Eugenio Antonio Sierra
|Eugenio Antonio Sierra|
Sierra's burial place in St. Michael's Cemetery
|Born||3 Feb 1750 or 1760|
Nation of Valero, Bishopric of La Mancha, Province of Old Castille, (Castilla la Viega)Spain
|Died||March 12, 1849|
|Spouse||Maria Josepha Calder, later Francisca Dauphin|
|Parents||Emanuel Sierra, Theresa Parez|
|Children||Isabella Brosnaham, Eulaliea Sierra, Irine Sierra, Joseph Sierra, Estaban Sierra|
Eugenio Antonio Sierra was a native of Spain born to Emanuel Sierra and Theresa Parez. Little is known about his origins, but he was said to have enrolled at the University of Cadiz and is credited with writing a book on Medical Techniques and Prescriptions. He purportedly came to Pensacola with Bernardo de Galvez from New Orleans during the American Revolution. Sierra was a captain and surgeon with the Spanish fleet when they captured Pensacola. Sierra in 1785 worked in the Spanish royal hospital as a surgeon. Sierra; however, clashed with his superior, the surgeon-major (Doctor Juan Ruby), and had to leave Pensacola to work at Fort San Marcos in St. Augustine from 1790 – 1794. Sierra later moved back to Pensacola when the position of head practitioner at the hospital became vacant. Dr. Ruby objected to this promotion, but Sierra nevertheless took the position with the salary of $800.00 a year. He was head practitioner between 1794 and 1795. Sierra held a position there until 1 January 1799, when he was sent back to Fort San Marcos purportedly for striking Ruby in a fit of anger after Ruby provided medical care to Sierra’s ill wife. Sierra and his wife (Maria Josefa Calder) separated and she died shortly after the separation. They had one child, Gertrudis Sierra.
Sierra later met and married Francisca Dauphin around 1797. For a wedding dowry they received the deed for lot 45, which cost around $150.00. They had five children--Eulalie Sierra (1797),Isabella Eugenia (1799 – 1889), Irine Sierra (1802), Joseph Sierra (1804), and Estaban Sierra. Sierra's daughter, Isabella, married Dr. John Brosnaham. Sierra took offense at his daughter Gertrudis, so much so that disowned her. Her step-brother, Joseph, helped to support her.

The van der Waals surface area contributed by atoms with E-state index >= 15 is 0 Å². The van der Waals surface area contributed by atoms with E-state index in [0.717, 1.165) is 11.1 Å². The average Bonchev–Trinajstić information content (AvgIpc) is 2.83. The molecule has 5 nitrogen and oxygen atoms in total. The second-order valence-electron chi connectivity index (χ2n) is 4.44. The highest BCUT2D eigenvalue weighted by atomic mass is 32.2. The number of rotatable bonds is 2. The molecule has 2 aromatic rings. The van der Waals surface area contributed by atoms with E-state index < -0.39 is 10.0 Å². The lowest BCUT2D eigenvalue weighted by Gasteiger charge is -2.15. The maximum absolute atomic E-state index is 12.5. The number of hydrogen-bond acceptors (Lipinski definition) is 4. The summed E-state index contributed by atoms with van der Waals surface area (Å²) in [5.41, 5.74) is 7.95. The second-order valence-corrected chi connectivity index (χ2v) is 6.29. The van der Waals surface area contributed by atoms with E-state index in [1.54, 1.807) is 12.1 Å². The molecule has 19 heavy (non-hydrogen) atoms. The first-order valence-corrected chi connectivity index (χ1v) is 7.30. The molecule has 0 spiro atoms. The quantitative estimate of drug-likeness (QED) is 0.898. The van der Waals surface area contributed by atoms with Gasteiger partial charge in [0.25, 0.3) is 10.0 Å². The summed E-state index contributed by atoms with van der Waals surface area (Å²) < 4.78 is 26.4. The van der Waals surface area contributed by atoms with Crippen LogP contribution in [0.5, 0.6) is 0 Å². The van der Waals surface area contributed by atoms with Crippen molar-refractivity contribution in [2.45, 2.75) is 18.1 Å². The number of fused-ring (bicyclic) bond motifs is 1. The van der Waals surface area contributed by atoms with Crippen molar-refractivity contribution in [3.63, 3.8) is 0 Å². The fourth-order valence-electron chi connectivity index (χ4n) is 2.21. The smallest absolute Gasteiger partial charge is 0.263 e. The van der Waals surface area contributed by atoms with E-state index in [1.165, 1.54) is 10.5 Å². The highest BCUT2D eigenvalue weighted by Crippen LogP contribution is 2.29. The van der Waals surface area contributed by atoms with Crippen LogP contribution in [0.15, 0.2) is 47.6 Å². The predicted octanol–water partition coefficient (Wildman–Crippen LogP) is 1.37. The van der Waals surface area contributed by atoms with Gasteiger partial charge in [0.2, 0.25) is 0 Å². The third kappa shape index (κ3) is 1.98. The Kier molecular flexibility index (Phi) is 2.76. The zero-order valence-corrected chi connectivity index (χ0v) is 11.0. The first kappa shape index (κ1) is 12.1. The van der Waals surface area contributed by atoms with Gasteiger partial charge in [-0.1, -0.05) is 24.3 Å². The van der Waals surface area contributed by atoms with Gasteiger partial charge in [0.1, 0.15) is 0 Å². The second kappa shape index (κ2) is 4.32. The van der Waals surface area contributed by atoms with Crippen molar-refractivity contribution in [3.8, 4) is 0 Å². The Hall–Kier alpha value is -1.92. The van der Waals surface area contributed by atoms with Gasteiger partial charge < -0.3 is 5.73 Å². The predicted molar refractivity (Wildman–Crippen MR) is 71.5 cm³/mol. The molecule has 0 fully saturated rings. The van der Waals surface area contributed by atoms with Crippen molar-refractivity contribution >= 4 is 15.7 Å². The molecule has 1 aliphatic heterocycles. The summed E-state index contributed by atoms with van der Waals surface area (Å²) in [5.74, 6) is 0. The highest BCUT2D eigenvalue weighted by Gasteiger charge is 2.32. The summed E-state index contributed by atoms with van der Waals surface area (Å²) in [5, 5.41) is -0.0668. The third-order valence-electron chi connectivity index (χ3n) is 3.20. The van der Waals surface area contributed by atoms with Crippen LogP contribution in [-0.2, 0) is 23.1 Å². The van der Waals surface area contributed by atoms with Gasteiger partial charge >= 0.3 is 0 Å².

Dr. Sierra was renowned as a shrewd businessman and a disagreeable man as evidenced by his relationship with Dr. Ryby, his first wife, and his first daughter Gertrudis. He was known to use the law to seize his debtors' property. Dr. Sierra supported his family by purchasing parcels of property at tax sales, buying and treating slaves, and by operating a medical practice.
Dr. Sierra, in 1811, petitioned as “professor of surgery” to have a house and lot on the corner of Zaragossa and Florida Blanca evaluated. This lot was purchased in 1802, but, since it was run down, required renovation before he and his family moved in. Sierra also operated his family practice out of this location. Additionally, he purchased lot 22 for more expansion.In 1811 he was a prominent professor of surgery. He is known to have purchased a guillotine in New Orleans and had it installed in his home practice for amputations. This was the only one erected in the United States. In 1812, he bought the former intendent's house.
Sierra witnessed Andrew Jackson's capture of Pensacola in 1814. At this time one of Sierra's house slaves, Abraham, who spoke at least three languages was either taken by the British who fled Pensacola or simply fled himself. Sierra once more witnessed Pensacola captured by Jackson in 1818. Sierra had cannons buried under one of his houses which have remained there for almost two centuries. Sierra also lived to see the final transfer of Florida to American forces in 1821. One source reports that he was a leader of the Seminoles and was to become known as the “Prophet”. Another claims that he moved to the Apalachicola River with the British, married Hagar, the widow of Billy Bowlegs, and fought in the Seminole Wars until 1837 when he hears a promise of freedom for “native born Floridians”. He is said to have gone to Oklahoma in 1839.
Sierra's final will reads: “I am eighty seven years, less five months and six days”. He signed the will on the 9th day of July 1847. His marker reads: Died in 1849 at the age of 99 years. His final resting place in Saint Michael’s Cemetery, along the south eastern side of the cemetery